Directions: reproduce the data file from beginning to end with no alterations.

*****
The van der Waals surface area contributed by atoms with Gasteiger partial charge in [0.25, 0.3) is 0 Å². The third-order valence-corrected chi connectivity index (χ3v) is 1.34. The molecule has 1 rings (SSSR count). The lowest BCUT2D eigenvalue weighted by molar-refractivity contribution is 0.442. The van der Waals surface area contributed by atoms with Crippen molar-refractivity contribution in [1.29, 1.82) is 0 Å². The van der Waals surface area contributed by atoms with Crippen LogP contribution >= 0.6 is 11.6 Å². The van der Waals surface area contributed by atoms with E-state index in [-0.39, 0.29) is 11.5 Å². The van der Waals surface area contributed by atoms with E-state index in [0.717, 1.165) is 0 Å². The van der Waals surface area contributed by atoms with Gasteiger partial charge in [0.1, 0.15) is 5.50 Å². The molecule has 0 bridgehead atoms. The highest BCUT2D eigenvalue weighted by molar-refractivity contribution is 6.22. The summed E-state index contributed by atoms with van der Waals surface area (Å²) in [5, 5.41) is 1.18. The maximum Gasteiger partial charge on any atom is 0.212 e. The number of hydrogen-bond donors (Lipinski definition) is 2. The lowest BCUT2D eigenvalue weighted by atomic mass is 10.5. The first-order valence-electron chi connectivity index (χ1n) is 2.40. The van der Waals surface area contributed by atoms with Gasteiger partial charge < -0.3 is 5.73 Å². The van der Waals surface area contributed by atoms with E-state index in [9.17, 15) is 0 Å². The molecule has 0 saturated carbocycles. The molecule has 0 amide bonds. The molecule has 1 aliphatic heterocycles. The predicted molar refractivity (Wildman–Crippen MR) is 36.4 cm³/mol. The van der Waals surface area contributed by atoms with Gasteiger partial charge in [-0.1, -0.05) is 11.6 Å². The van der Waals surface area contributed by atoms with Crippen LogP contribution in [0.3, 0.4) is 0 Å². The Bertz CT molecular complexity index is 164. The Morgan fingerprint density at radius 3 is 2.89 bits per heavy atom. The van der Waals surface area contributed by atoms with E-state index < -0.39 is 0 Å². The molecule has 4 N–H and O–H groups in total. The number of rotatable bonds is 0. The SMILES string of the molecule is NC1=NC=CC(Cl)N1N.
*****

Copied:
The van der Waals surface area contributed by atoms with Gasteiger partial charge in [0.25, 0.3) is 0 Å². The third-order valence-corrected chi connectivity index (χ3v) is 1.34. The molecule has 1 rings (SSSR count). The lowest BCUT2D eigenvalue weighted by molar-refractivity contribution is 0.442. The van der Waals surface area contributed by atoms with Crippen molar-refractivity contribution in [1.29, 1.82) is 0 Å². The van der Waals surface area contributed by atoms with Crippen LogP contribution >= 0.6 is 11.6 Å². The van der Waals surface area contributed by atoms with E-state index in [-0.39, 0.29) is 11.5 Å². The van der Waals surface area contributed by atoms with E-state index in [0.717, 1.165) is 0 Å². The van der Waals surface area contributed by atoms with Gasteiger partial charge in [0.1, 0.15) is 5.50 Å². The molecule has 0 bridgehead atoms. The highest BCUT2D eigenvalue weighted by molar-refractivity contribution is 6.22. The summed E-state index contributed by atoms with van der Waals surface area (Å²) in [5, 5.41) is 1.18. The maximum Gasteiger partial charge on any atom is 0.212 e. The number of hydrogen-bond donors (Lipinski definition) is 2. The lowest BCUT2D eigenvalue weighted by atomic mass is 10.5. The first-order valence-electron chi connectivity index (χ1n) is 2.40. The van der Waals surface area contributed by atoms with Gasteiger partial charge < -0.3 is 5.73 Å². The van der Waals surface area contributed by atoms with E-state index in [9.17, 15) is 0 Å². The molecule has 0 saturated carbocycles. The molecule has 0 amide bonds. The molecule has 1 aliphatic heterocycles. The predicted molar refractivity (Wildman–Crippen MR) is 36.4 cm³/mol. The van der Waals surface area contributed by atoms with Gasteiger partial charge in [-0.1, -0.05) is 11.6 Å². The van der Waals surface area contributed by atoms with Crippen LogP contribution in [0.3, 0.4) is 0 Å². The Bertz CT molecular complexity index is 164. The Morgan fingerprint density at radius 3 is 2.89 bits per heavy atom. The van der Waals surface area contributed by atoms with E-state index < -0.39 is 0 Å². The molecule has 4 N–H and O–H groups in total. The number of rotatable bonds is 0. The SMILES string of the molecule is NC1=NC=CC(Cl)N1N.